The Village is the departure point for the “Red Route” scenic bus tour, which is the best way to see the Canyon.  The Red Route takes you to several stopping points from which to view various parts of the Canyon.  The route also includes a number of hiking trails, for those so inclined.  Buses depart several times an hour, so you can get off the bus at any stopping point to hike or take pictures, and then board the next bus to come along, and continue your tour.

After visiting the Grand Canyon we headed to Flagstaff for our overnight visit.  

The car had begun leaking coolant while we were in Yellowstone Park, so as we were leaving the Grand Canyon we phoned ahead to the Flagstaff Chevrolet dealer for help.  Short-staffed and with a three-week backlog, they managed to find the time to make repairs on the car of someone 3,000 miles from home in South Carolina, arriving mid-afternoon into their schedule.  They overnighted the needed parts, and had us on our way by noon the next day!  

Repaired and on our way, and on schedule!  Finding America never felt better!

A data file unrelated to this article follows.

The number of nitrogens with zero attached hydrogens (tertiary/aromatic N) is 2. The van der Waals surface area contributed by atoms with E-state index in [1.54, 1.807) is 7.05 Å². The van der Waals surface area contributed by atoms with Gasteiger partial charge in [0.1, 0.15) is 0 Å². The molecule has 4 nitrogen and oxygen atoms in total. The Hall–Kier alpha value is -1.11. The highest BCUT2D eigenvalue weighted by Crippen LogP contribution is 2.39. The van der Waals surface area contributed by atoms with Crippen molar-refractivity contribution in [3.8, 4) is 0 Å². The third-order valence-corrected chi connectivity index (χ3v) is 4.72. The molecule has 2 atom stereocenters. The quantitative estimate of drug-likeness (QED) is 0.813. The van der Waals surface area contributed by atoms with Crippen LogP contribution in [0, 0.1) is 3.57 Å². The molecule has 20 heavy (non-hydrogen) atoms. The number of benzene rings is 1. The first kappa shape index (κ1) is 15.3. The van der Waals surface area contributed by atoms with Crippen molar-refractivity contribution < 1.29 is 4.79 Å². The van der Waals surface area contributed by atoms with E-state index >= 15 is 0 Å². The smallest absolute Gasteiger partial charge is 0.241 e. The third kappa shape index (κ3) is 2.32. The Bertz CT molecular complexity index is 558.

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Ride the Stage in
Tombstone, Arizona

Leaving Flagstaff, we drove south past Phoenix and Tucson to the town of Sierra Vista, just eight miles from the Mexican border.  En route, the temperature outside topped 110 degrees, but the car’s a/c kept us cool, and our engine’s repairs kept it cool!  

We stayed in Sierra Vista for two days, visiting family.  Not far away is the famous town of Tombstone.   Tombstone began as a mining town, but its claim to fame is its OK Corral, the site of the shootout between the Earp brothers (and Doc Holliday) and the Clanton gang.  We visited Tombstone to have dinner at the Depot Steakhouse restaurant with about a dozen members of our family.  The food was delicious, and the people there were great.

The next we were once again on our way, headed for Santa Fe, Taos, and Los Alamos, in northern New Mexico.

Next Month:  Finding America concludes with Part Three, in October, traveling through Santa Fe, Taos, Los Alamos, and Carlsbad Cavern in New Mexico, and then on to the American Railroad Museum in Frisco, Texas, before finally heading home to South Carolina!